USDA provides guidance on how to manage a USDA recall in its Directive 8080.1 Rev. 7 document, which can be found on its website.
Both agencies notify the public about product recalls through public press release announcements, and email alerts sent by each agency to subscribers, such as the FDA Recalls, Market Withdrawals, and Safety Alerts.
Preparation is Key
Understanding the regulations and expectations by the agency that governs you isn’t enough to truly be “ready” to successfully handle a recall. Companies must focus on preparation rather than reaction. By focusing on the following best-in-class preparation tactics, companies can better prepare themselves to tackle a recall and come out on top. The suggested tactics are as follows.
Create a Written Recall Plan. Both FDA and FSIS require written recall plans with specific elements, but what additional content should be in an effective recall plan? In my years of experience, the following elements are the keys of a robust recall plan that possesses a high probability of executing a successful recall:
- Corporate policy statement commitment to food safety and quality and placing consumer health and safety at the forefront of all decisions;
- Cleary defined roles and responsibilities;
- Incident identification, investigation, and escalation process;
- Health hazard evaluation process;
- Communications plan and procedures; and
- Training and testing through simulations.
Develop a Toolbox. Time is of the essence in a recall or other food related crisis. Sitting down in the midst of an actual crisis is not the time to start putting pen to paper for the very first time. Avoid the rush of writing content for a press release or researching appropriate health risk statements by planning in advance. Take the time now—in a time of calm not chaos—to prepare as much of this information in advance to save precious time during an actual incident. Good “tools” to develop and have in your toolbox include:
- Templates—press releases, FAQs for your call center and website, customer letters, and agency communications;
- Checklists—recall action items and meeting logs; and
- Contact Lists—internal recall team and backups and external expert resources.
Test Your Plan Through Simulations. The importance of training and testing your recall plan cannot be emphasized enough. The most effective way adults learn today is by practical, hands-on learning. So kick the tires of your plan, test your systems, and challenge your people! Do not make these simulation scenarios easy just to check the box. Your organization will not grow and improve unless you challenge the people, process, and technology that you rely on to successfully execute a recall.
Thus, companies should conduct both announced and unannounced recalls. Consider including your customers in the simulation by selecting a finished product of one of your major customers. This shows your commitment to food safety and the protection of your customer’s brand, and often your customer requires you to conduct a simulation using one of their products anyways.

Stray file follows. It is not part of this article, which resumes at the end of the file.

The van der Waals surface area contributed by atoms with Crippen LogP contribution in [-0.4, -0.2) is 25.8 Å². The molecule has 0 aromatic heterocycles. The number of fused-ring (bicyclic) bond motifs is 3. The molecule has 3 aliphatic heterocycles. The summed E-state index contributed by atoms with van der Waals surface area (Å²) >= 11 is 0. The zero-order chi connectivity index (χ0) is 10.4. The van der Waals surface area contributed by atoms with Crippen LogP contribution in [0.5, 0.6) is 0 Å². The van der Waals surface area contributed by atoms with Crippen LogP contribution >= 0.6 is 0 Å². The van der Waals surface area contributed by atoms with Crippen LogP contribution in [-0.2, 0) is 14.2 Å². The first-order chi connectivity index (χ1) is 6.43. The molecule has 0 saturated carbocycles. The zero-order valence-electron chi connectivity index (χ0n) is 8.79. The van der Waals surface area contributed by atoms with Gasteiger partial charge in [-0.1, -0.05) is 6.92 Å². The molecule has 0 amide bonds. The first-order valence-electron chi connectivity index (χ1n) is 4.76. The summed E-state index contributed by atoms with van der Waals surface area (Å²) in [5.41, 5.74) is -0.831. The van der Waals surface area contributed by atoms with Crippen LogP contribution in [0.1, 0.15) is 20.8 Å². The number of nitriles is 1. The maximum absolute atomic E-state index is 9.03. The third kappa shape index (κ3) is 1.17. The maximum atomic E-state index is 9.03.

Do not be afraid to challenge your traceability capabilities by selecting an ingredient that is used in several different finished products you produce to get a realistic assessment of your track and trace strengths and weaknesses. Don’t stop at the trace. Continue your simulation through to its natural conclusion which is the need to prepare an effective and appropriate communication plan for each audience impacted by the recall (e.g. actually draft a consumer level press release and/or a customer recall notification letter). We have seen many recalls remain in the media spotlight due to ineffective PR and communications strategies. Avoid the unwanted spotlight, and test in advance. This is not the time to take risks.
Your organization will not grow and improve unless you challenge the people, process, and technology that you rely on to successfully execute a recall.
Call in the Pros
One of the best things you can do is “know what you don’t know” then call in the professionals. Use experts in areas where your organization may not have the bench strength needed in a particular food safety or recall incident. It’s important to recognize that experts are not only people with specific knowledge in a certain area, but also technology solutions providers and testing and equipment manufacturers.
Identify experts, call centers (for surges in call volume), and laboratories in advance. Take the time to educate these service providers on your business, products, and risk tolerance before an actual crisis instead of during one when every minute becomes a precious commodity you cannot afford to waste. Conduct all necessary vendor approval steps and establish these resources as fully vetted suppliers/vendors before you need to “turn on the light switch” and call them into action in an actual or threatened crisis situation.